I have always been the queen of distraction. I recently went to a silent meditation weekend retreat. I learned so many things about myself and others but this is perhaps the biggest lesson I learned: mindfulness. It's something we talk about but seldom actually do. Since going, I've become a little obsessed with the idea of trying to be fully present in each moment of my life. I've even finally broken out an audio book that I bought forever ago but just didn't feel the motivation to listen to. I actually highly recommend not just this book but their whole series. They're called "The Great Courses" and they feature top experts in their respective fields giving approximately 30 minute lectures. Most of these collections are very long. The one I'm listening to now, "The Science of Mindfulness" is almost 14 hours long so I'm guessing there's about 28 bite size lectures in all.
This book, along with journaling and overall self-awareness is helping me learn how to consistently pull myself back to the present. One thing (of many things) this helps with is anxiety, which is something I've always really struggled with. The great thing about being mindful and being present in the moment is that very few anxiety inducing things happen right in front of your face. Most happened in the past or you fear them happening in the future. Most moments are beautiful and peaceful when you remove your projected ideas of meaning (past or future) from them.
A perfect example of this happened just last night. Yesterday morning I woke up to my son (once again) in my bed. He felt very warm to the touch and was tossing and turning so I was unsure whether he was feverish or overheated. He woke up and said he was hot and his head hurt. My head hurt too. My allergies have been flaring up. So I gave him a homeopathic medicine we have for sinus issues and told him to go lay down in his bed. I decided to let him sleep until he woke up naturally again. I contacted all my clients and told them I was pretty sure he was sick and I was going to have to cancel. I arranged someone to watch him long enough for me to go grab some work and come back. I was in full-on mommy in crisis mode and I was rocking it. Then he woke up and he felt completely cool to the touch! He acted slightly lethargic but begged and pleaded to go to school because they were going on a field trip. I eventually gave in and took him to school late.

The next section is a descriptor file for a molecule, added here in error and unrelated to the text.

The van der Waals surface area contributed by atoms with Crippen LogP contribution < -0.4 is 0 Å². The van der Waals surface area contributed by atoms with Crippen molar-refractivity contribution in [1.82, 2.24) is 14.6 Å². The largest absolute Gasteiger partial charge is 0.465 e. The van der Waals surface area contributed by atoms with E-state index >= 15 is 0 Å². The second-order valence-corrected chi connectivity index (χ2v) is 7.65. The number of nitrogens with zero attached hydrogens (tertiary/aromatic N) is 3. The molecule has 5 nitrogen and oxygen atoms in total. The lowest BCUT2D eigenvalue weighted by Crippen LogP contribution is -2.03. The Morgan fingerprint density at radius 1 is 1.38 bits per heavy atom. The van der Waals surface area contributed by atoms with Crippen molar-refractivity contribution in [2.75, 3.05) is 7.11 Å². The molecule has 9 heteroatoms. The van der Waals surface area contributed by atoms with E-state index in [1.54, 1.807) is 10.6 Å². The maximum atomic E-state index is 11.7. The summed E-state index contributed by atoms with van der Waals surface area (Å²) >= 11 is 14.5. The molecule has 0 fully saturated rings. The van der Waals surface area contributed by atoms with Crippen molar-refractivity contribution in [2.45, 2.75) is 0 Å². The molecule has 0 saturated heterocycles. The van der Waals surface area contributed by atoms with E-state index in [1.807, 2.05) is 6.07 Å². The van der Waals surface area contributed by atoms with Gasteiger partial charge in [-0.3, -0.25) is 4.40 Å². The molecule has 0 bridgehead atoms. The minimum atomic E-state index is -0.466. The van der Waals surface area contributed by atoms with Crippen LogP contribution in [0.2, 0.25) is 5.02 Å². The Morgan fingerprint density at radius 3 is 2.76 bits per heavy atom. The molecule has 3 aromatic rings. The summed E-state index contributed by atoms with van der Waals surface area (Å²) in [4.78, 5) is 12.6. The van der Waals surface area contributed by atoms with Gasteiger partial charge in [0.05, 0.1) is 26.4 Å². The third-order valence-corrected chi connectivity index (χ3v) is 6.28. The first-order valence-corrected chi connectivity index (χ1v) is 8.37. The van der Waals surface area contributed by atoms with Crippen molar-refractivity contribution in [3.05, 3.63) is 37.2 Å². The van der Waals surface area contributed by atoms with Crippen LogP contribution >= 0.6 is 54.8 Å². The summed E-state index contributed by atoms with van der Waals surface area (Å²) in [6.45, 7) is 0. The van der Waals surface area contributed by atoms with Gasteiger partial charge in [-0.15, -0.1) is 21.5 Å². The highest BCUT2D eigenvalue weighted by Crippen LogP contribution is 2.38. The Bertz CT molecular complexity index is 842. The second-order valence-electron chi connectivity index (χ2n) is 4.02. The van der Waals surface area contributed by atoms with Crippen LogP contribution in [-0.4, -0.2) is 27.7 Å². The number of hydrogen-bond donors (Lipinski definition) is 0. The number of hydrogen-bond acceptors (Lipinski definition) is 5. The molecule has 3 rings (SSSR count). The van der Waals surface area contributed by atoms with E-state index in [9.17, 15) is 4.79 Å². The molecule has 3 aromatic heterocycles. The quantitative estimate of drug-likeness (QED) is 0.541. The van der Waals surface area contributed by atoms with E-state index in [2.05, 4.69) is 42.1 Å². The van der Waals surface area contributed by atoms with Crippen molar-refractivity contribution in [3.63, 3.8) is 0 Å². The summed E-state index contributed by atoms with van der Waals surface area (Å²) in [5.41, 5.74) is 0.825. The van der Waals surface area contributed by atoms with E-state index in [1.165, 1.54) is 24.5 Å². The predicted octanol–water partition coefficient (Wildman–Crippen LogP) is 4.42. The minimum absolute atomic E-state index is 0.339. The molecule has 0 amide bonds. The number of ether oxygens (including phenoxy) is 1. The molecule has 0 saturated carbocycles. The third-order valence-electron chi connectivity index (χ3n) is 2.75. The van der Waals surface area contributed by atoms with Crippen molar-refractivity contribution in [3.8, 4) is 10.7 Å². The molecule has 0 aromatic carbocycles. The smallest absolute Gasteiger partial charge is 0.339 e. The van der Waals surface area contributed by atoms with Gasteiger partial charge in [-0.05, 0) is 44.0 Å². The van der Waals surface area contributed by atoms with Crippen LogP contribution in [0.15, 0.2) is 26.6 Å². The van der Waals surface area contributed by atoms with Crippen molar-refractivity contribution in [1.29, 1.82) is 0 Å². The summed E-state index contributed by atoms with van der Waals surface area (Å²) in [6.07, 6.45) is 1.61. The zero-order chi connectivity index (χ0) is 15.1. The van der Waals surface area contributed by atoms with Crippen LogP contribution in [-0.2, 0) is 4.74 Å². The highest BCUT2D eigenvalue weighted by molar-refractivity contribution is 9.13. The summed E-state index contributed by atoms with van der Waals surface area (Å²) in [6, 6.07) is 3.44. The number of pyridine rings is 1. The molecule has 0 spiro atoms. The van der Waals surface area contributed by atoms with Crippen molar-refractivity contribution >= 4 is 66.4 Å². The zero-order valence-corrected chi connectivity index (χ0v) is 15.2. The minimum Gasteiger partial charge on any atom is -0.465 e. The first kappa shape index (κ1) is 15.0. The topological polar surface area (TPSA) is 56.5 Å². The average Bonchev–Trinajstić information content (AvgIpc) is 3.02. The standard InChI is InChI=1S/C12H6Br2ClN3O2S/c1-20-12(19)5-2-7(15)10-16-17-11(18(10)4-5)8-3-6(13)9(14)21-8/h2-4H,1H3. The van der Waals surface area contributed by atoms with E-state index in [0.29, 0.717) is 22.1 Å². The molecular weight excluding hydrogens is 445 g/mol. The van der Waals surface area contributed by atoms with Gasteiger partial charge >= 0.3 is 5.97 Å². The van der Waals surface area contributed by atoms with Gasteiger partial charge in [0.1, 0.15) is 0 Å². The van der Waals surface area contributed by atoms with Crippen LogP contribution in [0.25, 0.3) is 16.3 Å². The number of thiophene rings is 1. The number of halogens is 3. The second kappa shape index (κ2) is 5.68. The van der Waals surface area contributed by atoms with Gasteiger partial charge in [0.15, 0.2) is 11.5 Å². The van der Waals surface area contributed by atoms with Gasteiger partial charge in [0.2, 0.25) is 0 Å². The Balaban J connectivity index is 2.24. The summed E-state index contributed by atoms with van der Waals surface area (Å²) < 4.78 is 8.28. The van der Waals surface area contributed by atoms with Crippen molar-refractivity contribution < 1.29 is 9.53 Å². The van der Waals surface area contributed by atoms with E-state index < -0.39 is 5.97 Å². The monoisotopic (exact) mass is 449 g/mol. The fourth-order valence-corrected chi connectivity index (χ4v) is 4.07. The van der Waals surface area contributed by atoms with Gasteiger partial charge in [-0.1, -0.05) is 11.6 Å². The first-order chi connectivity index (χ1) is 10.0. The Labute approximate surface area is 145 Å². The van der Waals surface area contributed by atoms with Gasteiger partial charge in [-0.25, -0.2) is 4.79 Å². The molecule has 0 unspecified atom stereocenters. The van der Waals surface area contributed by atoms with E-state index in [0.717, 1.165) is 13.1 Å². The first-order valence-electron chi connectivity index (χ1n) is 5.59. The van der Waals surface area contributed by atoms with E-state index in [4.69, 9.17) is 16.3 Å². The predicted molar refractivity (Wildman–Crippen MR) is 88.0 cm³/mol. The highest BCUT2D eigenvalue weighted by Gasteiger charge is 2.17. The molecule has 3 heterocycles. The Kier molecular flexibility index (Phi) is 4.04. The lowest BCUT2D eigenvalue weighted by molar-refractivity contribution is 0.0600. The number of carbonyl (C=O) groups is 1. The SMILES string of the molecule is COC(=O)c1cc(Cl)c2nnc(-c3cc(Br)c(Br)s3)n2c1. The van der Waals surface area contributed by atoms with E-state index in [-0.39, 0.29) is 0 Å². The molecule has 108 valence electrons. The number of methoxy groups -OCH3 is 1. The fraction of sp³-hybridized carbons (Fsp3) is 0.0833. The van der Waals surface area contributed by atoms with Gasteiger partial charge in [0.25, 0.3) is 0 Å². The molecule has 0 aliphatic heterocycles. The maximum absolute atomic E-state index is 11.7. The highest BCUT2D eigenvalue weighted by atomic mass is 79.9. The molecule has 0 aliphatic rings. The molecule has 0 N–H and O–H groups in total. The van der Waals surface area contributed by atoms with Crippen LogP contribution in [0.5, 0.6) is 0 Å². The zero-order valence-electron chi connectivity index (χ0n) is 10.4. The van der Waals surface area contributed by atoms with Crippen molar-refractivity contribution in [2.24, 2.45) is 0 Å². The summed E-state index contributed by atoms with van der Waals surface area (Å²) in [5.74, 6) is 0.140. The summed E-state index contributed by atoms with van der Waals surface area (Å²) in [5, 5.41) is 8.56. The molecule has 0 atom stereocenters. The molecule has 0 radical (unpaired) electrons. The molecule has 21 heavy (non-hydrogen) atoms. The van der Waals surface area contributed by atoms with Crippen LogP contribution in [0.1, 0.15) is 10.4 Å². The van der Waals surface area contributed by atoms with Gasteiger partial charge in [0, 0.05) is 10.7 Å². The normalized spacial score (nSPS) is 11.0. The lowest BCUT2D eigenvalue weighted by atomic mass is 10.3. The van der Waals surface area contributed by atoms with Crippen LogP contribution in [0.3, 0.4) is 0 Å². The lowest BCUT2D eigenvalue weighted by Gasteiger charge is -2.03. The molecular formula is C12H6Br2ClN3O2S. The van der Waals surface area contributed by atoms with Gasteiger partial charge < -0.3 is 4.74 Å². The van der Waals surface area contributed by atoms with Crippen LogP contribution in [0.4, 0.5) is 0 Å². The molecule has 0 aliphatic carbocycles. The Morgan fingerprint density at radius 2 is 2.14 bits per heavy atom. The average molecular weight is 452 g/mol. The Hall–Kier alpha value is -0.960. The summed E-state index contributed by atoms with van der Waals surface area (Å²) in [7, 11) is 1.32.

I was able to recover a couple of my canceled clients and, while I was training the first one, I received a snide voicemail from my son's teacher in which she said "he needs to come home now, the Tylenol is wearing off and his fever is going back up." I felt rage boil up inside of me. She was very obviously implying that I dosed my son with Tylenol to lower a fever so I could take him to school. I called back and defended myself and she, in her syrupy sweet voice, said "Welllll, I'm just going by what he tolllld me. He told me you gave him medicine." ....He actually told her I gave him "two marshmallows", which is what we call the homeopathic medicine for allergies. But that's neither here nor there. The fact that she was not so subtly accusing me of deception and neglect, not just of my child but of all the children there, was loud and clear.
It took me a while to get past that one but I was soon distracted with a very sick child. That's when I actually did dose him to get his fever down after it crept up from 99.7 to 103.4 within less than an hour. Finally it was under control and he was comfortable. That's when thoughts of the teacher's accusations snuck back into my head. I felt my blood start to boil again. I looked over at my son in my bed, watching tv peacefully.
I let go of my fear that he would get worse in the night. I let go of the anger toward this woman who, in the grand scheme of things, is an insignificant blip on the radar that is our lives and I even let go of the fact that I had probably already caught whatever this was that he had (yes, I'm a mom with a dose of selfishness). Instead, I wrapped my arms around my slightly warm little boy, buried my nose in his hair and truly experienced that precious moment with my most precious child. The room suddenly felt still and quiet. Weird? It had been so loud just a moment before. All that turmoil and chaos and noise had been right between my ears. In that moment there was nothing anxiety inducing. Only peace.
I have never been as in touch with my feelings as I am right now. Which is especially hard because I'm going through yet another break-up with what was the 3 1/2 year, sometimes bumpy, but almost always beautiful, on-again-off-again relationship with the love of my life and it would be SO easy to just put my head in the sand and think about and do other things. I could do what I've been great at doing in the past, running headfirst into my next relationship. But I'm not. Instead, I am sitting smack dab in the middle of the pain. And, amazingly, it's healing me. And it's healing me in the most beautiful way because it's a deliberate, heartfelt process instead of just the fading of memories which never truly works because the intellectual brain may forget but the body and the soul does not. Likewise, the times of joy are much sweeter when you live in mindfulness as well.
I recently re-listened to a Brene Brown TedTalk. The thing she says that echos through my head when I'm tempted to run is this: "you can not selectively dull emotions. If you dull one, you dull them all."
That's really profound if you think about it. And, on some level, we all already know it's true. The more I allow myself to collapse on my bed in gut wrenching sobs in those sad, dark moments, the more I find myself belly laughing with the people I love or feeling giddy feelings of awe at sunrises. It's all connected. There can be no light without darkness.